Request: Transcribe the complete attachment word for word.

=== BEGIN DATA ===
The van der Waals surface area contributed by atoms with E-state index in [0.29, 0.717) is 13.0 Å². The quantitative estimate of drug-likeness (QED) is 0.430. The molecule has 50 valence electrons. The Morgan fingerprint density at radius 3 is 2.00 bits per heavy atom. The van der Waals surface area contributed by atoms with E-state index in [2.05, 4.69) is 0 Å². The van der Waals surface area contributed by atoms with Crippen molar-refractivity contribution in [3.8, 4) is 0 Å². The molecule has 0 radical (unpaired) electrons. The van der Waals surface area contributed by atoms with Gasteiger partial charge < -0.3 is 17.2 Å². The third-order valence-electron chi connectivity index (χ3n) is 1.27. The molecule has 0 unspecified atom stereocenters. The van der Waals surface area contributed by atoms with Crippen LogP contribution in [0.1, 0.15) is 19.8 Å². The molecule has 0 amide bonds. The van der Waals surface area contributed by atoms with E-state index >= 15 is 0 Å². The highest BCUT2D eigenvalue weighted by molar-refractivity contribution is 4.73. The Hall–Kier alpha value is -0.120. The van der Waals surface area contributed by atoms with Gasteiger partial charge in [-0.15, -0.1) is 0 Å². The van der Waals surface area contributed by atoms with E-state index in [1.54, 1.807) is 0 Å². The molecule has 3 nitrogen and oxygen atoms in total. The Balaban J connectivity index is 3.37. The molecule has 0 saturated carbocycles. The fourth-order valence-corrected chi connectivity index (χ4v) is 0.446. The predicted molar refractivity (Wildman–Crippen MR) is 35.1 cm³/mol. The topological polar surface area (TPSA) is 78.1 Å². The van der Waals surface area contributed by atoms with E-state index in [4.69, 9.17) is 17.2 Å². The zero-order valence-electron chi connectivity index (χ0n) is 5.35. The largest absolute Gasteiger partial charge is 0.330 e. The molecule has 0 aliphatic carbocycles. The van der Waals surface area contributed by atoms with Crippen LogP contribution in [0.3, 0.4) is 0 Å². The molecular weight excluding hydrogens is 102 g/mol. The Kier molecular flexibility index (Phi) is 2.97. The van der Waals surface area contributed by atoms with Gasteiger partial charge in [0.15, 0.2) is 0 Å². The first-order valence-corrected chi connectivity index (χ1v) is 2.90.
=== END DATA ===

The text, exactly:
The van der Waals surface area contributed by atoms with E-state index in [0.29, 0.717) is 13.0 Å². The quantitative estimate of drug-likeness (QED) is 0.430. The molecule has 50 valence electrons. The Morgan fingerprint density at radius 3 is 2.00 bits per heavy atom. The van der Waals surface area contributed by atoms with E-state index in [2.05, 4.69) is 0 Å². The van der Waals surface area contributed by atoms with Crippen molar-refractivity contribution in [3.8, 4) is 0 Å². The molecule has 0 radical (unpaired) electrons. The van der Waals surface area contributed by atoms with Gasteiger partial charge < -0.3 is 17.2 Å². The third-order valence-electron chi connectivity index (χ3n) is 1.27. The molecule has 0 unspecified atom stereocenters. The van der Waals surface area contributed by atoms with Crippen LogP contribution in [0.1, 0.15) is 19.8 Å². The molecule has 0 amide bonds. The van der Waals surface area contributed by atoms with E-state index >= 15 is 0 Å². The highest BCUT2D eigenvalue weighted by molar-refractivity contribution is 4.73. The Hall–Kier alpha value is -0.120. The van der Waals surface area contributed by atoms with Gasteiger partial charge in [-0.15, -0.1) is 0 Å². The van der Waals surface area contributed by atoms with E-state index in [1.54, 1.807) is 0 Å². The molecule has 3 nitrogen and oxygen atoms in total. The Balaban J connectivity index is 3.37. The molecule has 0 saturated carbocycles. The fourth-order valence-corrected chi connectivity index (χ4v) is 0.446. The predicted molar refractivity (Wildman–Crippen MR) is 35.1 cm³/mol. The topological polar surface area (TPSA) is 78.1 Å². The van der Waals surface area contributed by atoms with E-state index in [4.69, 9.17) is 17.2 Å². The zero-order valence-electron chi connectivity index (χ0n) is 5.35. The largest absolute Gasteiger partial charge is 0.330 e. The molecule has 0 aliphatic carbocycles. The van der Waals surface area contributed by atoms with Crippen LogP contribution in [0.3, 0.4) is 0 Å². The molecular weight excluding hydrogens is 102 g/mol. The Kier molecular flexibility index (Phi) is 2.97. The van der Waals surface area contributed by atoms with Gasteiger partial charge in [0.15, 0.2) is 0 Å². The first-order valence-corrected chi connectivity index (χ1v) is 2.90.